The Normation and Formation of Religious Life in the Middle Ages
Krijn Pansters, Abraham Plunkett-Latimer (eds)
- Pages: 285 p.
- Size:210 x 270 mm
- Illustrations:3 col.
- Publication Year:2016
- € 130,00 EXCL. VAT RETAIL PRICE
- ISBN: 978-2-503-56695-5
- € 130,00 EXCL. VAT RETAIL PRICE
- ISBN: 978-2-503-56696-2
Krijn Pansters, Ph.D. (2007) in Medieval History, Radboud University Nijmegen, is Lecturer in Church History and Spirituality at Tilburg University (School of Theology, Franciscan Study Center) and Research Associate at the University of Leuven (KU Leuven, Faculty of Theology and Religious Studies). He has published extensively on medieval mentality and religious thought.
Abraham Plunkett-Latimer is a Ph.D. candidate in Medieval History at the University of Toronto. He specializes in high-medieval monasticism, particularly the lay brotherhoods of the twelfth-century reformed orders. Areas of special interest to him are the place of labor in medieval ideology and the history of the body.
“Focusing on the production and use of normative documents made by religious communities and monastic orders, Pansters and Plunkett-Latimer have curated a collection of masterful essays. Individually, these essays showcase the best of today's scholarly thinking on monastic life; as a whole, the collection produces a satisfying picture of how the norms enforced by medieval religious were established to shape the social ideals, the spiritual programs, and the historical record of the medieval monastic landscape.” (Lauren Mancia, in The Medieval Review, 04.04.2017)
This volume examines the efforts of medieval religious communities and orders to bring stability to the dynamic complexity of organized religious life. By focusing on legislative structures and normative documents (rules, customaries, constitutions), the authors address not only such matters as the meaning of these texts and the motivations behind them, but also the evolving conditions of their production and use, the internal politics of institutional change, and the reality of “precept not practice.” These papers thus present spiritual principles and social practices in their historical and functional contexts, confront normative programs with formative processes, and explain distinctive modes and models of life within the broader landscape of medieval organized religion..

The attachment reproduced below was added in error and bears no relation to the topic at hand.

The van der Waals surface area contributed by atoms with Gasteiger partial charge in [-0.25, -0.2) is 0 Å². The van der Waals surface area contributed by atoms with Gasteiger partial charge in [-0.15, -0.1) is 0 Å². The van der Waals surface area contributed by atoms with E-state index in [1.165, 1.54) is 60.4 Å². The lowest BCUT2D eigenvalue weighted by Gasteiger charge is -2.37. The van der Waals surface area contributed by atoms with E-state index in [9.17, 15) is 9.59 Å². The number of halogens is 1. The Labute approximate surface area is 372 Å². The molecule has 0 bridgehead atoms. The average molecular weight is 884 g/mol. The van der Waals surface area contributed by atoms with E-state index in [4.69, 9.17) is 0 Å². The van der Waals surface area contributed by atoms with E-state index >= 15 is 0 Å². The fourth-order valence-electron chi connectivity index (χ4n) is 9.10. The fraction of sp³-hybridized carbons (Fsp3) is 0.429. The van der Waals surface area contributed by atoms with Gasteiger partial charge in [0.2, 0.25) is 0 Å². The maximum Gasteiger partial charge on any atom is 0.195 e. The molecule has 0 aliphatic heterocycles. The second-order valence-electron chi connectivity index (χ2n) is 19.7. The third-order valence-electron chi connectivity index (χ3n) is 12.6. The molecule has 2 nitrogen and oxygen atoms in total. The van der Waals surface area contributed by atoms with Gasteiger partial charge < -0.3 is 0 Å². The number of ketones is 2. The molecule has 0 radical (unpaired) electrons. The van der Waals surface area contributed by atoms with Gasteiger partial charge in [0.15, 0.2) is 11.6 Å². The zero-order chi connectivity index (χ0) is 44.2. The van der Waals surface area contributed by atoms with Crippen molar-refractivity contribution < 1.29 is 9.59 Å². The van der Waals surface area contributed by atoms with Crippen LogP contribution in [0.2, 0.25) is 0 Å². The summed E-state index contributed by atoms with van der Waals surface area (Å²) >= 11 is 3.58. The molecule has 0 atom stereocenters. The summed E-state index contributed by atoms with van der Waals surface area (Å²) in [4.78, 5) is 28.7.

Krijn Pansters, Normation in Formation: The Regulation of Religious Life and the Shape of Stability.
I. SHAPING SANCTITY
Albrecht Diem, The Stolen Glove: On the Hierarchy and Power of Objects in Columbanian Monasteries
Renie Choy, Praying by the Rules: Legislating Intercessory Prayer in Carolingian Monastic Reform
Abraham Plunkett-Latimer, The Imitation of Christ and Regular Flogging: A Form of Lay Brother Spirituality in the Twelfth-Century Cistercian and Carthusian Customaries
II. SHAPING COMMUNITY
Mariël Urbanus, “The Abbot Shall Decide out of Necessity”: The Order of the Congregation in the Hildemar Commentary (ca. 845-850)
Phillip C. Adamo, Usquemodo, aliquomodo, quoquomodo: An Early Cistercian Pronunciation Guide
Jennifer De Vries, The Proper Beguine’s Interaction with the Outside World: Some Beguine Rules from the Late Medieval Low Countries
III. SHAPING THE NORM
Isabelle Cochelin, Downplayed or Silenced: Authorial Voices Behind Customaries and Customs (eighth-eleventh c.)
Ursula Vones-Liebenstein, The Liber ecclesiastici et canonici ordinis of Lietbert of St. Ruf
Alexis Grélois, Tradition and Transmission: What is the Significance of the Cistercian General Chapters’ Statutes? (12th-14th Centuries)
IV. SHAPING THE FORM
Guido Cariboni, The Relationship between Abbots and Bishops and the Origins of the Cistercian Carta caritatis
Donald S. Prudlo, The Living Rule: Monastic Exemplarity in Mendicant Hagiography
Coralie Zermatten, Reform Endeavors and the Development of Congregations: Regulating Diversity within the Carmelite Order
V. THE SHAPE OF REALITY
Bert Roest, Order Matters, Exceptions Rule: The Poor Clares as a Historiographical Problem
List of illustrations
List of contributors